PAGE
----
Culture

Surreal: Samaritan's Purse Sets Up Coronavirus Field Hospital... in Central Park

Samaritan's Purse field hospital. Twitter screenshot.

The global Christian charity Samaritan’s Purse is setting up an emergency field hospital in New York City’s Central Park in order to help the Big Apple as it struggles with the coronavirus pandemic.

“People are dying from the coronavirus, hospitals are out of beds, and the medical staff are overwhelmed,” Franklin Graham, president of Samaritan’s Purse, said in a statement on Sunday. “We are deploying our Emergency Field Hospital to New York to help carry this burden. This is what Samaritan’s Purse does—we respond in the middle of crises to help people in Jesus’ Name. Please pray for our teams and for everyone around the world affected by the virus.”

As of Sunday, New York State had 59,000 confirmed coronavirus cases and at least 965 deaths from COVID-19, the disease caused by the coronavirus. Seven-hundred thirty NYPD officers have tested positive. New York City itself has more than 36,000 cases. Roughly 50 percent of all U.S. cases are coming from the state of New York.

“Medical facilities are running out of beds in their intensive care units, as about 20 percent of all people who test positive in New York City are requiring hospitalization. Ventilators and critical medical equipment are also in short supply,” Samaritan’s Purse claimed in the statement.

“Lord, our name is on the side of these trucks, but more importantly, Your Name is on the side of these trucks. We commit ourselves and our mission to You,” prayed Luther Harrison, Samaritan’s Purse’s vice president for North American ministries, as the trucks carrying the field hospital left North Carolina and began the drive to New York City.

As Samaritan’s Purse volunteers constructed the emergency field hospital on Sunday, the charity shared images on Twitter.

Emily Belz, a reporter with WORLD Magazine who watched the hospital constructed in New York City’s historic park, called the experience “surreal.”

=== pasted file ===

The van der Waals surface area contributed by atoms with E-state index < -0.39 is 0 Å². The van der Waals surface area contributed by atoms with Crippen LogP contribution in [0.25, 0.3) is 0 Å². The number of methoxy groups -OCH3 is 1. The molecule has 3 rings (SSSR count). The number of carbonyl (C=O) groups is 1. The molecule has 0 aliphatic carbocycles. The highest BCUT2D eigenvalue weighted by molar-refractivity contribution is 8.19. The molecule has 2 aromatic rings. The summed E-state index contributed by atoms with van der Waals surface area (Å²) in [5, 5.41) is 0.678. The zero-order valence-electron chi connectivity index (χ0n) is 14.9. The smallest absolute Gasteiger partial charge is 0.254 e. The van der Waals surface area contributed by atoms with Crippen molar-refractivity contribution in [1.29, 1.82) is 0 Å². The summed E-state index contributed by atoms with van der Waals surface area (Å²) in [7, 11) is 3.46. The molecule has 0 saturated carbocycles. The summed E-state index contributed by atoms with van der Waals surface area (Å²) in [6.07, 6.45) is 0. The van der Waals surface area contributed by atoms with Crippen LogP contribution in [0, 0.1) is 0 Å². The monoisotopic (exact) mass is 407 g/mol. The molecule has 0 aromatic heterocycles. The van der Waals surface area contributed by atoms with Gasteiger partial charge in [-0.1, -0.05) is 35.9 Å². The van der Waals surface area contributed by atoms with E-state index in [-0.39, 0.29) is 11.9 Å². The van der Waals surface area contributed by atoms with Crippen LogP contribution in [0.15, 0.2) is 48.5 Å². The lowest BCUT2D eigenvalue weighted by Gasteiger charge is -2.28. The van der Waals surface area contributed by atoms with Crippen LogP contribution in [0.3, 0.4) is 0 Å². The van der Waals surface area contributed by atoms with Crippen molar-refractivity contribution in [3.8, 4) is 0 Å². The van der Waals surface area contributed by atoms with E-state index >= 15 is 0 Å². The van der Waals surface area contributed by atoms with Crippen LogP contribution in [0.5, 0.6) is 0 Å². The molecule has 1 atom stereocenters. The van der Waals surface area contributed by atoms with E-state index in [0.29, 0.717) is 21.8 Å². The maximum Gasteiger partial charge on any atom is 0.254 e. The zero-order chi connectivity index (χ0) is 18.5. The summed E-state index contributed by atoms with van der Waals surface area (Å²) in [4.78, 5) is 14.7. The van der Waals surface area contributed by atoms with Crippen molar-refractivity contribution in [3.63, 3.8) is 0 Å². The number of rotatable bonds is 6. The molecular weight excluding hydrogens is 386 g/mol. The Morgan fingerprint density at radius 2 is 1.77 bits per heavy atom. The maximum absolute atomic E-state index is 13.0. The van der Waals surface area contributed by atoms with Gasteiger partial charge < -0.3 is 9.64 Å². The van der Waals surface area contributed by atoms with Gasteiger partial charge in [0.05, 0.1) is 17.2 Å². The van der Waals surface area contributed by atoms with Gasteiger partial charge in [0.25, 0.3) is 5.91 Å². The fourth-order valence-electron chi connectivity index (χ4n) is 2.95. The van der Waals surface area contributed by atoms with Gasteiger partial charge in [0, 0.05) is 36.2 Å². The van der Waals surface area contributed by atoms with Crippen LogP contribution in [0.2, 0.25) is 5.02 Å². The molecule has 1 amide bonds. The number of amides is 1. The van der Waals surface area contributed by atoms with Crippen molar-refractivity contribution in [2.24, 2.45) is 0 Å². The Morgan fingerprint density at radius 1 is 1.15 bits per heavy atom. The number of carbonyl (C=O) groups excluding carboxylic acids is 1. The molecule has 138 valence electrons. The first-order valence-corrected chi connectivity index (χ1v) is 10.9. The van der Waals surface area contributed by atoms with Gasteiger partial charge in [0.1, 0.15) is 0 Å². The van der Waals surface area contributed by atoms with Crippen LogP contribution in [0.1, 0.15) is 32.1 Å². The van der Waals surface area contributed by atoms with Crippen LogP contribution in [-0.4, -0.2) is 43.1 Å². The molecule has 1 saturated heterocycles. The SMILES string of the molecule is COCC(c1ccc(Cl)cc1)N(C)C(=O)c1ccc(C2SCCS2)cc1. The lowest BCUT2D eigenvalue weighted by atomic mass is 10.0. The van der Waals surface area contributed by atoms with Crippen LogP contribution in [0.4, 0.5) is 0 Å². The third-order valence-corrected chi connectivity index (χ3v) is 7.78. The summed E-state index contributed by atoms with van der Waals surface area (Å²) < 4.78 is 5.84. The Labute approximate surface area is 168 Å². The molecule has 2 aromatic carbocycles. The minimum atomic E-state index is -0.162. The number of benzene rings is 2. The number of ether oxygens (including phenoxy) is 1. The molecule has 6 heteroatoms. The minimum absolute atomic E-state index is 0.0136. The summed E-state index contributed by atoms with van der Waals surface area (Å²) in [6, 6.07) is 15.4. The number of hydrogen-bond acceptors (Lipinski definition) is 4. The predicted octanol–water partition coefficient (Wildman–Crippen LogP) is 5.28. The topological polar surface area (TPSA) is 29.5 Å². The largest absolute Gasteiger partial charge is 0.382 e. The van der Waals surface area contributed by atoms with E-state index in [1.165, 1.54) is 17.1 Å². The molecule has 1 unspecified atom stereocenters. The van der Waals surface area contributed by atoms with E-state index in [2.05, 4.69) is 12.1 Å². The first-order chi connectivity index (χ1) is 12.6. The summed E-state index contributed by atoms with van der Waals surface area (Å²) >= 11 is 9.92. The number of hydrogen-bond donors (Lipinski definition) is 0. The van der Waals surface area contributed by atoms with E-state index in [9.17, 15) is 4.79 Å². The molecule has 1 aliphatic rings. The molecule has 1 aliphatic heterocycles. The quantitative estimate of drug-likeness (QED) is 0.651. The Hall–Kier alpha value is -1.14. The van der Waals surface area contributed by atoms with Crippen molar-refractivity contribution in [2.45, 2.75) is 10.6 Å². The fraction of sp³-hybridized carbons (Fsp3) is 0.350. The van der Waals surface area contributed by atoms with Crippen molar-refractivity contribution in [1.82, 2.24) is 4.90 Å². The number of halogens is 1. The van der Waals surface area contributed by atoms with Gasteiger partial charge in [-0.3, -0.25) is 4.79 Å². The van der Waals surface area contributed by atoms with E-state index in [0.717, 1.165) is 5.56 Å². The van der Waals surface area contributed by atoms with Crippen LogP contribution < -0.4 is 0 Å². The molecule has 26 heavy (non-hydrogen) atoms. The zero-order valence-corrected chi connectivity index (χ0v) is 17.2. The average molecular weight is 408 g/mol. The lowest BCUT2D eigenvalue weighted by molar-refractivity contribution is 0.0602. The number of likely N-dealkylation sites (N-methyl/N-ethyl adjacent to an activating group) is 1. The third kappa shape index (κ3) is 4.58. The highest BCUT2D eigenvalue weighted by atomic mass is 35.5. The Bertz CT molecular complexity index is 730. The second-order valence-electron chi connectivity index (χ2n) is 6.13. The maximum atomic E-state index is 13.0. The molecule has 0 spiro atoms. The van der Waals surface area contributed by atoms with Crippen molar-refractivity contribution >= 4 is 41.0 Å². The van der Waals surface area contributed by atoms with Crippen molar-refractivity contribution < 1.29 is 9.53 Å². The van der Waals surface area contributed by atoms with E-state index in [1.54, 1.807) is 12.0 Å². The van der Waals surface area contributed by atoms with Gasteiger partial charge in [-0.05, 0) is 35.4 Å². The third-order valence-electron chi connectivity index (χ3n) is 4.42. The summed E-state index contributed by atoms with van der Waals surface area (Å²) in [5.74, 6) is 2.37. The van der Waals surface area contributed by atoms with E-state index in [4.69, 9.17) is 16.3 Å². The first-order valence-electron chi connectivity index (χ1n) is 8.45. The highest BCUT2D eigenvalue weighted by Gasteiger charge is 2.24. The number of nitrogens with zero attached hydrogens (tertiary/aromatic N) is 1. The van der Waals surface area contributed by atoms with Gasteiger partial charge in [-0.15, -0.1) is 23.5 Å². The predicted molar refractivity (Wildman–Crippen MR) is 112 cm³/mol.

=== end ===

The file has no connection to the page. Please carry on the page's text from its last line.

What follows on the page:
“Volunteers from local churches (Church of the City, Redeemer, Emmanuel) came out in the windy, wet cold to build the hospital. Will be operational” on Tuesday morning, Belz tweeted.

She also reported that the city joined with the Federal Emergency Management Agency (FEMA) to make it possible for the field hospital to become operational in 48 hours. “This is way more functional cooperation than I saw in [Hurricane] Sandy,” Belz added.

Earlier this month, Samaritan’s Purse airlifted a 68-bed emergency field hospital to Milan, Italy.

“We have an unbelievable staff willing to do this and share the hope of Jesus Christ along with their medical expertise,” Edward Graham, Franklin Graham’s youngest son and assistant to the vice president of Samaritan’s Purse, told media at the Italy airlift. “Medicine is a magnet for the Gospel.”

Franklin Graham is the eldest son of the late evangelical preacher Billy Graham, who brought about something of a revival through his “Crusades.” Samaritan’s Purse is best known for Operation Christmas Child, a program to send shoeboxes full of gifts to children in poor countries.

These extraordinary acts of Christian charity echo the sacrifice of the early church during ancient Roman plagues. During the two devastating plagues of the 100s and 200s A.D., pagan Romans would cast infected people out of their houses to die. Christians, by contrast, went to serve the sick, risking exposure themselves but saving many in the process. This act of service not only helped save lives but also helped spread the gospel in a hostile culture. The Christian witness during these plagues helps explain how the marginal Jesus movement eventually conquered the largest empire in the world at that time.

Samaritan’s Purse’s charitable outreach to Italy and New York City at this crucial time is a powerful witness to the love of Jesus Christ and Christians’ compassion for the needy.

Tyler O’Neil is the author of Making Hate Pay: The Corruption of the Southern Poverty Law Center. Follow him on Twitter at @Tyler2ONeil.